From Dean Dowd on March 05, 2008 in General Remodel
While I had the opportunity to pick Jane Powell’s brain (she’s published 6 books on bungalows), I was careful not to forget the feedback I received from proud bungalow owners. If you recall from our first segment, Homeowner #2 complained, “My bungalow doesn’t have enough storage.” Here, Jane gives some handy advice on storage solutions for bungalow owners with small closets.
Since my last post, I also received the following feedback from homeowners:
“The house was very well made, redwood framing throughout, beautiful red maple flooring with fine inlay, and well insulated, for example. It feels very solid.”
“I like the original hardwood floors, which I think are beautiful, the large amount of light that shines through the windows, and also the flow of the layout of the place.”
Since both these homeowners highlighted the wood features of their bungalows, I thought it would be interesting to ask Jane which materials work best to counteract the woodwork that dominates these interiors. Jane’s response on “embracing the darkness” makes a lot of sense, though it may not be the first solution that comes to mind. Here’s the remaining portion of my interview with Jane:
What are your favorite details of the bungalow interior?
Wow, that’s like asking which is my favorite cat. Well, there’s beautiful clear finished wood – I never get tired of looking at the wood grain. Then there are the fireplaces – clinker brick, brick, stone, tile – I love them all. Art glass is lovely, whether in windows, doors, or light fixtures. And I am an absolute sucker for wildly colored tile bathrooms.
What materials do you find work well to balance or counteract the woodwork of bungalow interiors?
I once wrote a piece called “Embrace the Darkness” – that sums up a lot of what you have to do. Bungalows were meant to be dark – they thought it was cozy, and it is.
Though it is counter-intuitive, painting the walls a saturated color to stand up to the wood will make it seem less dark, because there will be less contrast between the two.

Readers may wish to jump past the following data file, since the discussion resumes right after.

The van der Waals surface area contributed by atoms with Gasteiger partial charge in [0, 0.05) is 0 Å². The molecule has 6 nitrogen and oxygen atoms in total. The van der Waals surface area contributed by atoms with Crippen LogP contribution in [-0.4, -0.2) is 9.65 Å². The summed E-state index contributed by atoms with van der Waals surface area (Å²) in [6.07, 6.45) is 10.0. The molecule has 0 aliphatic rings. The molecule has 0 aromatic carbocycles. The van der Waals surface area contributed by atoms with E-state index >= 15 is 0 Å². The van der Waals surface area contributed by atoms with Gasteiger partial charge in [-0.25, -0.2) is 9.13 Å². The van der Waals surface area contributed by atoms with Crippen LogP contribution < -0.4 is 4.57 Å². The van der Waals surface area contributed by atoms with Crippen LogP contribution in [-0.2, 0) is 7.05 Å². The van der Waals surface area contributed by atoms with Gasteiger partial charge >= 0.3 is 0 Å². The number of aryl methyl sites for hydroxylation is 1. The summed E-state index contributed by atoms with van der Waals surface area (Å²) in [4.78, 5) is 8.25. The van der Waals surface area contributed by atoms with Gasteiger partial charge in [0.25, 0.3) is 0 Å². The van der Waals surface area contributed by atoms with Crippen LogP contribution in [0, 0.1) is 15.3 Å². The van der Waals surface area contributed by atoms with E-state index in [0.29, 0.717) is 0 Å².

Bungalow designers were always aiming for harmony.
The second thing is scrim – a sheer fabric used for the first layer of window curtains. It filters the incoming light, thus reducing the glare that results from the contrast between the glass in the windows and the dark woodwork.
(Any kind of sheer curtain will work.) Bungalows were also meant to have the interior softened with rugs, pillows, artwork (wide gold frames were popular because they catch the light and also look good against dark woodwork), pottery, and other decorative objects.
What storage solutions would you recommend for bungalow owners with small closets?
It’s a tough one – I’ve had those bungalows, which is why in my current bunga-mansion I took the bedroom that has two closets.
Of course I’ve also taken over the closet in one of the other bedrooms as well, just for costume stuff.
Paring down your wardrobe or storing off-season clothes elsewhere (assuming one has an “elsewhere”) will help. Closet organizers that provide more than one level of hanging space will make the best use of a small closet. An armoire in the bedroom (if one has room for that) is also useful.
Do you have anything else to add?
I have lots of things to add, that’s why I had to write six books!
—We’ve enjoyed hearing from you, Jane. Tomorrow, look out for our last post on bungalows, where we’ll feature some of their different layouts.